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Avatar Import

163 customer reviews

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Audio CD, Import, December 15, 2009
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$13.69 & FREE Shipping on orders over $35. Details Only 17 left in stock (more on the way). Ships from and sold by Gift-wrap available.

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Editorial Reviews

Atlantic Records has announced the upcoming release of AVATAR Music From The Motion Picture Music Composed And Conducted By James Horner the official score album companion to 20th Century Fox's hugely anticipated 3-D sci-fi action-adventure. The album, which features music composed and conducted by Academy Award-winner James Horner (Titanic, A Beautiful Mind, An American Tail), will be released physically on December 15th. Avatar arrives in theatres everywhere on December 18th.
Written and directed by Academy Award-winner James Cameron (Titanic, Aliens, The Terminator, Terminator 2: Judgment Day, True Lies, The Abyss), Avatar takes us to a spectacular new world beyond our imagination, where a reluctant hero embarks on a journey of redemption and discovery as he leads a heroic battle to save a civilization. Cameron first conceived the film 14 years ago, when the means to realize his vision did not yet exist. Now, after four years of actual production work, Avatar delivers a fully immersive cinematic experience of a new kind, where the revolutionary technology invented to make the film disappears into the emotion of the characters and the sweep of the story.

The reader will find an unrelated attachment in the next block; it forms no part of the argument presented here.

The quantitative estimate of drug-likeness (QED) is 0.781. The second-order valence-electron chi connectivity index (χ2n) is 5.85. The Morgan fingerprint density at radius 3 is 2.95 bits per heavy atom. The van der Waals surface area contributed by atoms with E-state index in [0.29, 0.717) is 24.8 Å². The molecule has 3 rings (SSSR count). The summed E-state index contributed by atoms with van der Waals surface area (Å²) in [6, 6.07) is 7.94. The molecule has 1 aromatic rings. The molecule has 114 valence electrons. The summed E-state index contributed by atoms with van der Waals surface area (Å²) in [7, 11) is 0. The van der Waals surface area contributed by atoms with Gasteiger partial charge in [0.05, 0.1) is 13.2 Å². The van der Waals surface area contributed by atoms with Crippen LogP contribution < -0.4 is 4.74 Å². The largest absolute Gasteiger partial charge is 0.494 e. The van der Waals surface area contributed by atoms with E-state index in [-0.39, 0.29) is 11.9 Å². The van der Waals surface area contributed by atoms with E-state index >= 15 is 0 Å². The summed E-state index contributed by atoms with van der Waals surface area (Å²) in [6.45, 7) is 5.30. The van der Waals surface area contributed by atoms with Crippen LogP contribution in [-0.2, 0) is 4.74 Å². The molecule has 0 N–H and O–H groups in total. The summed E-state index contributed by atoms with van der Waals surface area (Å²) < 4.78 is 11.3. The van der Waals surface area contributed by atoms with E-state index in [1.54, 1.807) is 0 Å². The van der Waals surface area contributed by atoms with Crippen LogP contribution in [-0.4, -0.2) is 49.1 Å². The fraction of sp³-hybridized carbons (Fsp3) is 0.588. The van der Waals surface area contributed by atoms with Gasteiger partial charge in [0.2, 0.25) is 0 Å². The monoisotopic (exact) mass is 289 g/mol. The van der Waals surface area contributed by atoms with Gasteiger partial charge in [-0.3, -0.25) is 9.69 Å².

Avatar stars Sam Worthington (Terminator Salvation), Zoë Saldana (Star Trek), Michelle Rodriguez (Lost, Fast & Furious), and Sigourney Weaver (Aliens, Galaxy Quest). The film is produced by James Cameron and Jon Landau.

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Song TitleArtist Time Price
  1. ''You Don't Dream In Cryo. ....''James Horner 6:09Album Only
  2. Jake Enters His Avatar WorldJames Horner 5:24Album Only
  3. Pure Spirits Of The ForestJames Horner 8:49Album Only
  4. The Bioluminescence Of The NightJames Horner 3:37Album Only
  5. Becoming One Of ''The People'' Becoming One With NeytiriJames Horner 7:43Album Only
  6. Climbing Up Iknimaya - The Path To Heaven''James Horner 3:18Album Only
  7. Jake's First FlightJames Horner 4:50Album Only
  8. Scorched EarthJames Horner 3:32Album Only
  9. QuaritchJames Horner 5:01Album Only
10. The Destruction Of HometreeJames Horner 6:47Album Only
11. Shutting Down Grace's LabJames Horner 2:47Album Only
12. Gathering All The Na'vi Clans For BattleJames Horner 5:14Album Only
13. WarJames Horner11:21Album Only
14. I See You [Theme From Avatar]Leona Lewis 4:20Album Only

Product Details

  • Audio CD (December 15, 2009)
  • Number of Discs: 1
  • Format: Import
  • Label: Atlantic
  • Run Time: 162 minutes
  • ASIN: B002P5XXR0
  • Average Customer Review: 4.5 out of 5 stars  See all reviews (163 customer reviews)
  • Amazon Best Sellers Rank: #20,041 in Music (See Top 100 in Music)

Customer Reviews

Most Helpful Customer Reviews

144 of 161 people found the following review helpful By Andrew Hitchcock on December 16, 2009